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Congress considers funds for infrastructure facing climate change risk

BY Nick Reisman City of Albany

Highways in New York and across the country at risk for being damaged by rising sea levels, floods and other climate-induced disasters would receive improvements to guard against future problems under a bill backed by Sen. Kirsten Gillibrand.

The bill backed by Gillibrand would also provide incentives for highway infrastructure to be protected against future floods and potential natural disasters as a means of long-term savings. The bill is also meant to harden bridges and tunnels.

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Regulators pushed to go big on clean energy plan

BY Nick Reisman City of Albany

Environmental groups and labor unions this month are pushing the New York State Energy Research and Development Authority to adopt more than 1,500 megawatts for projects in order to meet the goals set under the new clean energy standard.

Not doing so would create a "tale of two grids" in New York — as upstate power producers are on track for the goals set under a measure meant to shift the state to cleanr energy in the coming years, while the downstate region still has a ways to go.

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Funding could be boosted for PFAS testing in private wells

BY Nick Reisman City of Albany

Owners of private wells could soon be in line for federal funding to test and clean up PFAS contamination in drinking water based on an amendment backed by U.S. Sen. Kirsten Gillibrand.

The amendment was attached to a drinking water infrastructure approved this month by the U.S. Senate. The provision also includes funds to replace lead service lines, drinking water and clean water state revolving funds and a pilot program for the Environmental Protection Agency for low-income water assistance.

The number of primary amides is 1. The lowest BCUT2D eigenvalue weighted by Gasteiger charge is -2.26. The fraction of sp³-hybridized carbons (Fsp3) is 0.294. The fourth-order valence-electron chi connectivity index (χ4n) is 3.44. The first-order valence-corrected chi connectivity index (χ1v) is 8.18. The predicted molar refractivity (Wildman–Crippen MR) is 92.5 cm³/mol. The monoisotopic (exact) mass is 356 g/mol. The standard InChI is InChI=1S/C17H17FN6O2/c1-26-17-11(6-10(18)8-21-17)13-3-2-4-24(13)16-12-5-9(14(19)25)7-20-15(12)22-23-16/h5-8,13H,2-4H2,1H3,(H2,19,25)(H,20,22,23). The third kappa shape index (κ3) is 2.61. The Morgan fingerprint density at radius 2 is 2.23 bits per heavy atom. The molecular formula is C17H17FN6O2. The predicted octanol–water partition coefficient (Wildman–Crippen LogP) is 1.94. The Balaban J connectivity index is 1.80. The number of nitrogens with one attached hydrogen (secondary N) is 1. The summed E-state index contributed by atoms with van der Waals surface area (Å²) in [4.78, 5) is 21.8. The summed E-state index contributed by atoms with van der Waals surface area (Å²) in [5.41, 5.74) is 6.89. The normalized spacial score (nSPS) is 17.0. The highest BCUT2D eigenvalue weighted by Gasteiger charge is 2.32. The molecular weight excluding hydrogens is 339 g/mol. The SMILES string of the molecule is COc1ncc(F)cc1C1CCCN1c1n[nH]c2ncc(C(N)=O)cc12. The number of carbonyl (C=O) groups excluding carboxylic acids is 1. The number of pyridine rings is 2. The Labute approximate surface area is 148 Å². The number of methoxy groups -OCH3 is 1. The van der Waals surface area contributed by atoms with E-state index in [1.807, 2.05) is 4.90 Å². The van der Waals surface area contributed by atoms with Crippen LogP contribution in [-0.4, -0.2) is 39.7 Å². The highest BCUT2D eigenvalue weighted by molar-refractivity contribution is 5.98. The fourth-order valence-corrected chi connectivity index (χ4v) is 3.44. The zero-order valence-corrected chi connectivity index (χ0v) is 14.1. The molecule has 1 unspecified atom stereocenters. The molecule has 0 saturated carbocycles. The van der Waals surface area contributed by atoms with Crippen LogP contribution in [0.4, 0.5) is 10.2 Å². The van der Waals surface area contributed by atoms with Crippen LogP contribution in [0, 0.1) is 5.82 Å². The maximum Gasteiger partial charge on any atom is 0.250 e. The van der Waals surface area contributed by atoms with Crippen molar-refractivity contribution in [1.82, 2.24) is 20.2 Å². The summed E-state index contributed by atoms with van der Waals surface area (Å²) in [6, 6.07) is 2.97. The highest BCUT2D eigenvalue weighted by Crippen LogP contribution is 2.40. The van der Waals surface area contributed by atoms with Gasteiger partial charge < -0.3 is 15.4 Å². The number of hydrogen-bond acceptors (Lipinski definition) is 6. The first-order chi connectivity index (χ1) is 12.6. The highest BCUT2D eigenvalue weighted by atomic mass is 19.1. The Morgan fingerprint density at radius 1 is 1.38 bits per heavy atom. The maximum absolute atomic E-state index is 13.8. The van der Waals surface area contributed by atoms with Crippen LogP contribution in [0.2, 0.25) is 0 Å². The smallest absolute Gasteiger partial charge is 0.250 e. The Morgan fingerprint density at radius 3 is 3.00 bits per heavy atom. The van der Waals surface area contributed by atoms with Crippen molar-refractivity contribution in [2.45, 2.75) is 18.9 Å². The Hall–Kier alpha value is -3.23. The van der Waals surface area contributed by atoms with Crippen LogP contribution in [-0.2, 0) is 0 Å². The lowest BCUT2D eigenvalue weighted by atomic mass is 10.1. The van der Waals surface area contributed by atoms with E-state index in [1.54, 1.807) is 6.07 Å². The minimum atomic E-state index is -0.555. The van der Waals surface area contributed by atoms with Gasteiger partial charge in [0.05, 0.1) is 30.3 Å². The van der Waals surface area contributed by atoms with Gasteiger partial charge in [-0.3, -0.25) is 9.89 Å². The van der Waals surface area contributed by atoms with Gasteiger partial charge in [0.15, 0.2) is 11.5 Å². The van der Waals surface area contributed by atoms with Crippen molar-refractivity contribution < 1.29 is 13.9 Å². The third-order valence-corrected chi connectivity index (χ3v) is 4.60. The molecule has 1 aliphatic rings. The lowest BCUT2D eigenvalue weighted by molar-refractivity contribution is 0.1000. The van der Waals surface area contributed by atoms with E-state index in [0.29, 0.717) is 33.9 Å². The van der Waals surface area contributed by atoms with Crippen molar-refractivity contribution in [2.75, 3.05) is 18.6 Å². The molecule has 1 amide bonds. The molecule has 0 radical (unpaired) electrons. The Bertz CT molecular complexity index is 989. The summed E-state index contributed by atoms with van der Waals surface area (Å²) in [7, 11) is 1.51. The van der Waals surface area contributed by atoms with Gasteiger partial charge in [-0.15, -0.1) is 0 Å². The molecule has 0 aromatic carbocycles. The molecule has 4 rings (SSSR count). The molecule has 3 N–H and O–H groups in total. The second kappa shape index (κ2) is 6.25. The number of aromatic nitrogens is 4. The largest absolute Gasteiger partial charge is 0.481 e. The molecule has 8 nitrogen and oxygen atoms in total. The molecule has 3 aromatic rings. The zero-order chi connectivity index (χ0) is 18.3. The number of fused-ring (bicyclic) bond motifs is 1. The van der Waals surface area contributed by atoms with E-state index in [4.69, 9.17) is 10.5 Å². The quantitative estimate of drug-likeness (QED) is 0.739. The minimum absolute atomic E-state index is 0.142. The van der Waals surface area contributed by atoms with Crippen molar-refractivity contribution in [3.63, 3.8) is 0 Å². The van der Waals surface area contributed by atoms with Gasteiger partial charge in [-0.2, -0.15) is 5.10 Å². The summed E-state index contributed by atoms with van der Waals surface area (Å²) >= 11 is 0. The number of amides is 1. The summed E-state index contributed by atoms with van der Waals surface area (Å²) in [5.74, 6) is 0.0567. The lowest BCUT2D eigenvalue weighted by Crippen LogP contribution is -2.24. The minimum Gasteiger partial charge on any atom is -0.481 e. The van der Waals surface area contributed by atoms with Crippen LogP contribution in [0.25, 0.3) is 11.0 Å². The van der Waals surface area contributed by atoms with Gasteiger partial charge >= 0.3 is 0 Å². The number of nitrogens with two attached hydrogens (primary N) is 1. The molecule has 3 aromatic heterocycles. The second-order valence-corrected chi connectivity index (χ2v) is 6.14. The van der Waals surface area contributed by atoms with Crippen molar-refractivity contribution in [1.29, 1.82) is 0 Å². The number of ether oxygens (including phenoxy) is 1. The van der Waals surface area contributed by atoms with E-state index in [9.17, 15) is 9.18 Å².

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What role can government play in fighting climate change?

BY Nick Reisman City of Albany

The federal government over the last year has marshalled resources as part of Operation Warp Speed to deliver millions of shots in arms to vaccinate people for COVID-19.

But David Van Slyke, the dean of the Maxwell School of Citizenship and Public Affairs at Syracuse University, said the effort existential threat of our time, fighting climate change, cannot use the same tools.

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New York officials pushed to adopt clean fuel standard

BY Nick Reisman City of Albany

A coalition of 67 organizations composed of environmental groups, energy firms and car manufacturers on Tuesday is set to release a letter calling for the adoption of a clean fuel standard for New York.

The standard would be set as a means of reducing the effects of climate change in New York as the state moves toward reducing carbon usage over the coming decades.

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Indian Point shuts down, but the nuclear power debate continues

BY Susan Arbetter City of Albany
UPDATED 7:41 PM ET Apr. 30, 2021